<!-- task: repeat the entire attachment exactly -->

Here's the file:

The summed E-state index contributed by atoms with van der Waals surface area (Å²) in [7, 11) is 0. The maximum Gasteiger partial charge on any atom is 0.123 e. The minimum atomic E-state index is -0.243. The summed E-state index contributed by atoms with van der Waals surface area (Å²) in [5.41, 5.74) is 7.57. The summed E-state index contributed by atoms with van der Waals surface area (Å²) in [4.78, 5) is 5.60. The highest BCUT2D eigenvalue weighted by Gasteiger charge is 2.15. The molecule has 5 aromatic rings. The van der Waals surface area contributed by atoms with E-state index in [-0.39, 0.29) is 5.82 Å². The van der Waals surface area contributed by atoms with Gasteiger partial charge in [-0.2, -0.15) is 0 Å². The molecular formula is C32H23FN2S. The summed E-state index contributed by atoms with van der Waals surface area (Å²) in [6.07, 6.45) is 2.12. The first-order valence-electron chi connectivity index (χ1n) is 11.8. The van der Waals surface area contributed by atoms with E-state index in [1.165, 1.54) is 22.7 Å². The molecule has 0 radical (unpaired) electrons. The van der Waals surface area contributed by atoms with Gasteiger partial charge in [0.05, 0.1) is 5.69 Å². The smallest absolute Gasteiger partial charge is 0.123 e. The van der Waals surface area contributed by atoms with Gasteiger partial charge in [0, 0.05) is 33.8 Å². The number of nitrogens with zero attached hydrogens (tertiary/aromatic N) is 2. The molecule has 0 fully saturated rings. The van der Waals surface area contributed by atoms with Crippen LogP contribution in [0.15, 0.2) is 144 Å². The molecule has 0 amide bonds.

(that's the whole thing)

The summed E-state index contributed by atoms with van der Waals surface area (Å²) in [7, 11) is 0. The maximum Gasteiger partial charge on any atom is 0.123 e. The minimum atomic E-state index is -0.243. The summed E-state index contributed by atoms with van der Waals surface area (Å²) in [5.41, 5.74) is 7.57. The summed E-state index contributed by atoms with van der Waals surface area (Å²) in [4.78, 5) is 5.60. The highest BCUT2D eigenvalue weighted by Gasteiger charge is 2.15. The molecule has 5 aromatic rings. The van der Waals surface area contributed by atoms with E-state index in [-0.39, 0.29) is 5.82 Å². The van der Waals surface area contributed by atoms with Gasteiger partial charge in [-0.2, -0.15) is 0 Å². The molecular formula is C32H23FN2S. The summed E-state index contributed by atoms with van der Waals surface area (Å²) in [6.07, 6.45) is 2.12. The first-order valence-electron chi connectivity index (χ1n) is 11.8. The van der Waals surface area contributed by atoms with E-state index in [1.165, 1.54) is 22.7 Å². The molecule has 0 radical (unpaired) electrons. The van der Waals surface area contributed by atoms with Gasteiger partial charge in [0.05, 0.1) is 5.69 Å². The smallest absolute Gasteiger partial charge is 0.123 e. The van der Waals surface area contributed by atoms with Gasteiger partial charge in [0, 0.05) is 33.8 Å². The number of nitrogens with zero attached hydrogens (tertiary/aromatic N) is 2. The molecule has 0 fully saturated rings. The van der Waals surface area contributed by atoms with Crippen LogP contribution in [0.15, 0.2) is 144 Å². The molecule has 0 amide bonds.